Farm Bill Shines Light On Food Insecurity
Legislators tackling the renewal of the farm bill, and within it, the SNAP program, which is the official acronym for food stamps, has been the subject of Congress and in the news lately.
While the bill carries political overtures, its spotlight offers an opportunity for addressing food insecurity by better informing the public about a serious problem too often dismissed, overlooked or underestimated, and through existing outreaches like Mid-South Food Bank, soup kitchens, food pantries and volunteers.
Recently, the USDA study on hungry Americans indicates there are 49 million households in America that are considered food insecure, simply meaning these families are not certain where their next meal will come from, nor do they know if it will be enough to eat. In a 2011 Feeding America survey, 5.1 percent of all U.S. households (6.1 million households) accessed emergency food from a food pantry one or more times.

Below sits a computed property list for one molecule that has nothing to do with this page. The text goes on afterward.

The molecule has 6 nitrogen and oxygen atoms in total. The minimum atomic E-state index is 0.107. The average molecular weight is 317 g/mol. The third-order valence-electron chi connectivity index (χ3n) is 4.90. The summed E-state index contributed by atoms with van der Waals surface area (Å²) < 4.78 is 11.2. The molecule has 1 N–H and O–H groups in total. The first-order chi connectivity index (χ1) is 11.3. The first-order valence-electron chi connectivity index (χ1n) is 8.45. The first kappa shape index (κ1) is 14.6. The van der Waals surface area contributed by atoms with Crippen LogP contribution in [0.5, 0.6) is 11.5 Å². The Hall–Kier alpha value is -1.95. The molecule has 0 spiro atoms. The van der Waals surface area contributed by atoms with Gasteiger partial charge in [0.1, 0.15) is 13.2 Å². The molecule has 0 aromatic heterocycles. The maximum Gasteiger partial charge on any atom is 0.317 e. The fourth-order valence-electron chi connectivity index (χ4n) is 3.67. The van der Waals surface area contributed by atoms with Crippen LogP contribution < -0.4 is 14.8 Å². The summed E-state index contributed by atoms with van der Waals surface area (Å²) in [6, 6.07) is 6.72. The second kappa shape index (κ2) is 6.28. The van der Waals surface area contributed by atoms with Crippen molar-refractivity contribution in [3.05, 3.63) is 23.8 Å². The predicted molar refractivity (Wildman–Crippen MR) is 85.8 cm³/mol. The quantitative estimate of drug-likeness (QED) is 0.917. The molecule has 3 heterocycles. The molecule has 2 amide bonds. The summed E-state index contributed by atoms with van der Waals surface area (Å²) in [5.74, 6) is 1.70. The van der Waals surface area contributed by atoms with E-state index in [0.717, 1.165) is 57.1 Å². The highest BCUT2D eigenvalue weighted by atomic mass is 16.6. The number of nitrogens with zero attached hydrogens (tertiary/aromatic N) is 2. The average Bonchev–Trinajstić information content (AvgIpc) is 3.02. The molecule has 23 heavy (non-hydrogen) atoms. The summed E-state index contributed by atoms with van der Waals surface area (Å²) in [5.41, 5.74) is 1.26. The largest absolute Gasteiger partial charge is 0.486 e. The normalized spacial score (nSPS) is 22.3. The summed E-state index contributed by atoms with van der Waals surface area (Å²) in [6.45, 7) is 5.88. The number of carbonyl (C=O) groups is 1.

These studies’ findings provide an understanding of the problem on a broad scale. But after a review of local hunger statistics, the struggle becomes personal because we are talking about our neighbors.
Across 31 counties stretching from Lake County, Tenn., to Tupelo, Miss., there are an estimated 416,000 people who are food insecure. Many of these people – an estimated one-third of them - are employed, but their income levels are not high enough to cover necessary food expenses.
Residents of west Tennessee - including Shelby County - north Mississippi and southwest Arkansas should be reminded that one out of every six people, on average, face food insecurity. In fact, two of these states, Mississippi and Arkansas, have the highest food insecurity rates (19.2%) in the nation, according to Feeding America’s study.
Before any one community can solve a widespread problem, its population must be aware it has one. Take the time to find out more about food insecurity by becoming educated on the problem that does not discriminate on age, gender, zip code or race.
Go to feedamerica.org and midsouthfoodbank.org. Then take action: donate, volunteer, and tell others about it.